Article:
A digital story that documents a process
Mandate Swiss Agency for Development and Cooperation SDC | Concept Charlotte Nager, SDC | Text edit & translation Aurélie de Lalande | Videos & photos Hynek Bureš | Web presentation SDC | Language versions English, French | Year 2015-2016
Capturing the knowledge of employees is key for the development of an organization. But how to awaken the curiosity of others to take the time and absorb the documented knowledge? - Through an intriguing presentation of your material, such as this DIGITAL STORY.
Digital story telling to spread knowledge
The SDC division for learning and networking used Pageflow to present its documentation of a capitalization of experience process. The division experiments regularly with new media for organizational development and communication.
The possibilities how to communicate new insights are expanding. Still, you need to find the right story medium that creates the desired impact on your audience. In this case, the division wants to inspire further capitalization of experiences processes within the organization. Thus, opting for a digital story makes completely sense. The story combines text, photos, info-graphics, audio and video recordings into a interactive narrative.
The right kind of video
dubbed perceptions contributed the visual material for the story. This meant assisting the final capitalization workshop in Kenya and interview the workshop organizers, moderators, and participants. There was little space for creative interviews as these moments needed to be fitted into the workshop program. Nevertheless, I feel we found the right format for the story to be told.
The digital story comprises 16 videos. The videos are divided into two main groups:
- Feedback from participants about their role in the capitalization process
- Instructions on how to organize an effective capitalization of experience process
Different visual formats are used for each group. In the videos from the first group we see the interviewee talk directly to Charlotte Nager, the "journalist" documenting the process. Charlotte is from the L&N division and the author of this documentation. The interviewee talking to another person rather than directly into the camera has two effects that are important for our story. First, the participants feel more at ease talking in front of the camera. Second, the participants trust Charlotte with their experience. If they would have to sell their experience, it would make more sense for them to look straight into the camera.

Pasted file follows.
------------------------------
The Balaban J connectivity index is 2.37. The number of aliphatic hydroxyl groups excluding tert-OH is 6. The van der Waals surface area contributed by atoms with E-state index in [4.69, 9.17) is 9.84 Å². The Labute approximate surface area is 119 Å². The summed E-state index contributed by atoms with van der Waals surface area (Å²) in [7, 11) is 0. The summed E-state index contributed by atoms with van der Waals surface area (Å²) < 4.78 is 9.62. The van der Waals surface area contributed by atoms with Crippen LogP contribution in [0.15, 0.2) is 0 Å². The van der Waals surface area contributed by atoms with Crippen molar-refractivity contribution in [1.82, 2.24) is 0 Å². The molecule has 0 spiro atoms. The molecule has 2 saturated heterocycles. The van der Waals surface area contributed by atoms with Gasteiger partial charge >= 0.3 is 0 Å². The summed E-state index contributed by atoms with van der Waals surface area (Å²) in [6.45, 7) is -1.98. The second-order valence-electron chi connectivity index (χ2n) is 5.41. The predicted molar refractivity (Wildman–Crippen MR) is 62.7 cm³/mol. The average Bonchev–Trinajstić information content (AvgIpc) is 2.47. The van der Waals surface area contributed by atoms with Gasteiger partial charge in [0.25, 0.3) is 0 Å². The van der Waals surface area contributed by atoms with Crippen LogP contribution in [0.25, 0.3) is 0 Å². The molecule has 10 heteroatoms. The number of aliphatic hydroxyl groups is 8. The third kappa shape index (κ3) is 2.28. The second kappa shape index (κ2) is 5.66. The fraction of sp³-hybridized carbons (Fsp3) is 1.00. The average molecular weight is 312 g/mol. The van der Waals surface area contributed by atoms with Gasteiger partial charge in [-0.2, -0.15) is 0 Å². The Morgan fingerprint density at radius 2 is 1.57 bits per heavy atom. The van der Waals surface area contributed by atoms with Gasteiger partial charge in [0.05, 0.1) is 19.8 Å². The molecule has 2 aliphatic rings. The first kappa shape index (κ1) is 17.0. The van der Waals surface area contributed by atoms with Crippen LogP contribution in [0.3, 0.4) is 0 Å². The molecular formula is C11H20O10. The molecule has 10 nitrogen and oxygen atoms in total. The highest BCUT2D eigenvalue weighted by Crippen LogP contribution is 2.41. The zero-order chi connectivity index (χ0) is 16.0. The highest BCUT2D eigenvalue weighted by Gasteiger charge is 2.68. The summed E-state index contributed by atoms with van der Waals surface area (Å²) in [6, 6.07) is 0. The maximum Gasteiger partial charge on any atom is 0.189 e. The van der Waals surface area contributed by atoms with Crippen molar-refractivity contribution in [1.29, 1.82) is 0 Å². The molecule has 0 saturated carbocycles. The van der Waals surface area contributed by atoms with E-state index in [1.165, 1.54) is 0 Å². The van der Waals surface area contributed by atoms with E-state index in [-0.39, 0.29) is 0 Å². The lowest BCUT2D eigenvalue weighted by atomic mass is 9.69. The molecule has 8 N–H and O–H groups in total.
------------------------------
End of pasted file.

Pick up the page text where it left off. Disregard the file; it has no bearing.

In the second group of videos, Erns Bolliger, the process moderator, explains the process and moderation choices made at each step. His videos are to instruct the viewer. Thus it is appropriate for him to talk directly into the camera.
Finally, we see Ernst always beneath a tree, in reference to the wise old man sitting in the shadow of a tree. As often in film making, this idea came about rather by accident. The whole workshop was out on a field trip when we had the first opportunity to film Ernst. The only place to hide from the sun was below a tree. I then picked up the idea for the rest of the videos.
With the right kind of ending
Yes, in all videos we see people talking. There is no other action. So how to make such videos fit into a digital story on the web? Through the right kind of ending! Each video ends with a long shot of the environment that surrounded the workshop. This shot is about 20 seconds long. The shot gives the viewer the time to digest the information communicated through the video. But more importantly, the shot draws the viewer back to the physical place of the workshop and into the world of the story.
If you would like to know more about documenting the capitalization process, visit the L&N division blog post on the topic.